The High-Level Dialogue on U.S.-China Economic Relations was held in New York City on June 14. Dozens of experts from the two countries discussed key economic topics including the Belt and Road Initiative, the 100-Day Plan announced at the Mar-a-Lago presidential meeting in April, bilateral economic relations and global economic governance. Excerpts of their views follow:
Tung Chee-hwa, former Chief Executive of China's Hong Kong Special Administrative Region
The Asian Infrastructure Investment Bank and the Belt and Road Initiative are huge Chinese undertakings in which the U.S. is more than welcome to participate. This will be beneficial to all those who are involved in the endeavor. China does not wish to impose her system or values on other nations. The truth is that hegemonic aggression is not in the DNA of the Chinese people. At the height of the Ming Dynasty (1368-1644), when China had 30 percent of the world's GDP and a fleet of ships cruising back and forth along the maritime Silk Road, China never exhibited aggressive intent to colonize or occupy territories. To the Chinese people, peace stands above all.
Today, we can all take heart in the successful summit meeting between President Trump and President Xi this April in Florida. Although much still needs to be done, it was a positive beginning. It is a good omen that the relationship under their watch can move forward constructively.
Chen Wenling, Chief Economist of the China Center for International Economic Exchanges
China and the U.S. should find intersections of interest for win-win cooperation. U.S. restrictions of hi-tech exports to China have actually motivated the fast development of related industries in China. Therefore, such measures have essentially restricted the expansion of the U.S. hi-tech market.
China now accounts for nearly 30 percent of the world's manufacturing with an improved manufacturing system. Under such circumstances, China and the United States can complement each other, because value chains are now cross-border. We can make our competitive industries global value chains, such as in the case of U.S. aircraft giant Boeing, which has several bases in China for components manufacturing.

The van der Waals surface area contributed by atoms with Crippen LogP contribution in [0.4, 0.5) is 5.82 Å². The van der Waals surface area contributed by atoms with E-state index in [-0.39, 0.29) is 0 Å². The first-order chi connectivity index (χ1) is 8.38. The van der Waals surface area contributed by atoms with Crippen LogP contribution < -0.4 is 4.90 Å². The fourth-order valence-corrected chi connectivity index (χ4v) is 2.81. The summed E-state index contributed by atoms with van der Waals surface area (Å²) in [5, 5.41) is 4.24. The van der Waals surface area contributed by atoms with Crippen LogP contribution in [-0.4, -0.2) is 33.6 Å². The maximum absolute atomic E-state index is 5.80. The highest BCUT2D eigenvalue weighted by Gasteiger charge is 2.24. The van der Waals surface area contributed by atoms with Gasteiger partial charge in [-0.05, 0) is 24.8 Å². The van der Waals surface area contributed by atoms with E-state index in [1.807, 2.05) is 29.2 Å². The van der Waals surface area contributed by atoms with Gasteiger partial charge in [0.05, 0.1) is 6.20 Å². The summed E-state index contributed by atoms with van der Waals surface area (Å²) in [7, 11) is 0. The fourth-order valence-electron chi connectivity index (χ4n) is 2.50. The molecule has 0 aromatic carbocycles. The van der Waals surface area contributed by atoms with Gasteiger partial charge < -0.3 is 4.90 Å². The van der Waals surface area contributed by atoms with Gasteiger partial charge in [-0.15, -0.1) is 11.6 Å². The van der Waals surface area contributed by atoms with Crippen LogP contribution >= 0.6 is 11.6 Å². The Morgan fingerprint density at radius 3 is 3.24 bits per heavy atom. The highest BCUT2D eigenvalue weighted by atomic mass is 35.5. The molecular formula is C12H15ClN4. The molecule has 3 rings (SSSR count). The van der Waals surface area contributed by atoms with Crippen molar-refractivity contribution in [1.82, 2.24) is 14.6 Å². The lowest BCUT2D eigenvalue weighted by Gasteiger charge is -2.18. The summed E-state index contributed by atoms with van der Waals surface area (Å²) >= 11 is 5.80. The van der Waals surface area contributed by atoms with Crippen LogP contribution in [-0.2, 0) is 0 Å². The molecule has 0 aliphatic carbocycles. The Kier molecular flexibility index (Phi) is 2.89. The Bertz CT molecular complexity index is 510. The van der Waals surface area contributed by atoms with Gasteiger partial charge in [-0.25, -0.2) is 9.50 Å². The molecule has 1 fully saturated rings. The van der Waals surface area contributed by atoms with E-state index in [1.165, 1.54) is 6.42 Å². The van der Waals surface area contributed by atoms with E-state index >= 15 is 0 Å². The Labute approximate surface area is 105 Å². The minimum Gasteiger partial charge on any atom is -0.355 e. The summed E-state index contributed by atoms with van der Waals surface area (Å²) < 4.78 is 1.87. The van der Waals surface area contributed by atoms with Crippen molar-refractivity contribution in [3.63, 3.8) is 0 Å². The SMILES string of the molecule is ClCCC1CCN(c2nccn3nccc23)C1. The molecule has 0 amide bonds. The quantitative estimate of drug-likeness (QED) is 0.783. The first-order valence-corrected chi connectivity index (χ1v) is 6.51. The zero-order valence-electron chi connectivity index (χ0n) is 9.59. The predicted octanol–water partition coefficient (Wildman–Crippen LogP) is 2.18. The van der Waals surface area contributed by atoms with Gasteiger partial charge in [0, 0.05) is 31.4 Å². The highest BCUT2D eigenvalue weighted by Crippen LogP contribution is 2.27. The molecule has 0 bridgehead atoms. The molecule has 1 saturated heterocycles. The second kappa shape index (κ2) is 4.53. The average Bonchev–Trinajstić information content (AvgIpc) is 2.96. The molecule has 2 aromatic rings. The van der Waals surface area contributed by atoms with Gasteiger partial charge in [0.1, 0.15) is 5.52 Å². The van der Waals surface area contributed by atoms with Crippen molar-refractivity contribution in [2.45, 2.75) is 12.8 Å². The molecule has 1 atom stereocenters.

Bi Jiyao, Associate Dean of the Academy of Macroeconomic Research
The 100-Day Plan is a solution adopted by the two sides as a way of producing an early harvest to address problems in bilateral trade and explore a flexible method for solving divergences comprehensively. China utilized the early harvest concept in the negotiations for the China-ASEAN Free Trade Agreement more than 10 years ago, and it proved practical for promoting economic and trade relations. Such flexible solutions also fit for trade relations between China and the U.S. It helps avoid the possibility of the two sides becoming trapped in a dilemma due to hard issues by creating a good environment of trading relations.
Zhang Yuyan, Director of the Institute of World Economics and Politics at the Chinese Academy of Social Sciences
The latest research indicates that the overall impact of the China-U.S. trade balance on employment in the United States is positive. What China has earned in trade went back to the U.S. and created more jobs.
The falling employment in the manufacturing sector in the United States in recent years is mainly due to the weak recovery of the economy. Meanwhile, manufacturing productivity improved at a faster rate, which is a historical trend. Policies that only aim to shrink the U.S. trade deficit are bound to damage U.S. employment.
(Reporting from New York City)
Copyedited by Chris Surtees
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